For decades, consumers have both embraced and feared microwaves. The convenience of hot food in a flash has long harbored safety concerns about microwave oven radiation levels, especially among households with young children. Fortunately, most research shows that these handy devices are safe, although fears of cancer from other types of radiation are well-founded. 

Cooking with Microwaves 101

Microwaves use electromagnetic waves to cook food. The waves aren’t actually hot; instead, the waves cause the water and fat content in food to rotate and vibrate, creating heat. This has several benefits, including:

  • Food heats up much faster than other cooking methods
  • Microwaves are more energy efficient than other cooking methods
  • Food is heated more evenly compared to other cooking methods

Microwaves are also used in cell phones, television, WiFi, and even traffic speed guns. 

Can Microwaves Cause Cancer?

You can’t get cancer from microwave popcorn or other “zapped” foods. Microwave radiation is non-ionizing and can’t affect cellular development or contribute to cell mutation.  To be clear, this is a type of radiation, but it’s relatively safe. Other forms of radiation, including those used for X-rays, are ionizing and require considerable safety precautions to reduce the risk of radiation exposure or poisoning.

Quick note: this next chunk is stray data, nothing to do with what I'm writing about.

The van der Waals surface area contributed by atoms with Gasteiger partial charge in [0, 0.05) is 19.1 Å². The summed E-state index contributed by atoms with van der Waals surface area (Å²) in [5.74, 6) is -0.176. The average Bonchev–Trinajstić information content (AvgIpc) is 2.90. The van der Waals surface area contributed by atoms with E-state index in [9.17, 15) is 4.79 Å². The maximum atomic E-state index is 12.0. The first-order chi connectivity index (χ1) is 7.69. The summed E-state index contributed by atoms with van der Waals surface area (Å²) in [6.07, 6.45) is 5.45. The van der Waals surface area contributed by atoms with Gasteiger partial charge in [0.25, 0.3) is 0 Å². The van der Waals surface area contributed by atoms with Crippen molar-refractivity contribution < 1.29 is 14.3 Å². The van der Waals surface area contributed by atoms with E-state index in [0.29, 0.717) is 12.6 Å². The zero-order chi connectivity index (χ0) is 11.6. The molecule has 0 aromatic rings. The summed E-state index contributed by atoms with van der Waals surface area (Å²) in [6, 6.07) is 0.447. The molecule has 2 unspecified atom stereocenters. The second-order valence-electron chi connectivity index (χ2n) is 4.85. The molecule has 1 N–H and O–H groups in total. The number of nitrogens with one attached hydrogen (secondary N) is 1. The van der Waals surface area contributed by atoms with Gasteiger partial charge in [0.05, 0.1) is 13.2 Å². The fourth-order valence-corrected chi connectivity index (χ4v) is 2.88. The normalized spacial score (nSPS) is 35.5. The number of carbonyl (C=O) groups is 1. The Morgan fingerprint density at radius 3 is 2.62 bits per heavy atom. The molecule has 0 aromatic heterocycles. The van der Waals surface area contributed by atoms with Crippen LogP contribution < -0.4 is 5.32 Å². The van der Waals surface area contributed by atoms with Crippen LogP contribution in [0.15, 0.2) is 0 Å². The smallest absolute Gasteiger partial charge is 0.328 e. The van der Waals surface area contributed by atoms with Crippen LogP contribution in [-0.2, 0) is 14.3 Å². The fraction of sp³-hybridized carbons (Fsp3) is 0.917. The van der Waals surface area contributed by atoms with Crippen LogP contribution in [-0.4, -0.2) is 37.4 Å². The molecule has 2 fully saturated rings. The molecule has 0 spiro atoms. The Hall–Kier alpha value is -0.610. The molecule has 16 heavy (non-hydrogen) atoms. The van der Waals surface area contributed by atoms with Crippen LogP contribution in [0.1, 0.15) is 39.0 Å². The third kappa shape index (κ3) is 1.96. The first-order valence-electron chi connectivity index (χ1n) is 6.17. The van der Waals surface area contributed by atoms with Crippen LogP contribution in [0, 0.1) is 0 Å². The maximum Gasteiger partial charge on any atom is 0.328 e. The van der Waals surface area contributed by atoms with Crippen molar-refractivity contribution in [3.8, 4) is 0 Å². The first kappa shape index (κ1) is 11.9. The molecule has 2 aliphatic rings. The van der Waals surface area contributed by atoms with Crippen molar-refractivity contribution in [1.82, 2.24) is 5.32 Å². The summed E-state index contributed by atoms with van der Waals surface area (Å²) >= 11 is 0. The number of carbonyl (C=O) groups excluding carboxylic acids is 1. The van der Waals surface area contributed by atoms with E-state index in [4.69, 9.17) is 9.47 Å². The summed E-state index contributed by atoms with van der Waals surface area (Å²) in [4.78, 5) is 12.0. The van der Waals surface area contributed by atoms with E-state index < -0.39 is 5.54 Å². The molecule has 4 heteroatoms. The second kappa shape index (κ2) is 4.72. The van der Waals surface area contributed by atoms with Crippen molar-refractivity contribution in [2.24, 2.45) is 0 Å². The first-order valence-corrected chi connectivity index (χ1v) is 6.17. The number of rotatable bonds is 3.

Microwave oven radiation levels are quite low. The FDA limits the amount of microwaves “leaking” from the device to 5 milliwatts for its function life, a level far below what might pose a risk to human health. Microwaves also dissipate rapidly over short distances; standing 20 inches away from a microwave yields levels 1/100th of the value measured at 2 inches from the oven microwave. 

Microwave Cooking Safety Tips

Burns are the biggest risk associated with microwaves, which is no surprise. Burns from hot containers and scorching hot foods or liquids cause most microwave injuries. Here are a few ways to keep you and your family safe:

  • Always follow the food manufacturer’s instructions for heating prepared meals – don’t overcook steamable vegetables, popcorn, or other microwave-ready meals. 
  • Always use an oven mitt or dishtowel to remove food or liquid from the microwave. 
  • Never let children use or remove food from the microwave alone.
  • Never use a microwave with noticeable gaps, leaks or malfunctions. 

Read more: Why Psyllium Husk Products Have a Cancer Warning

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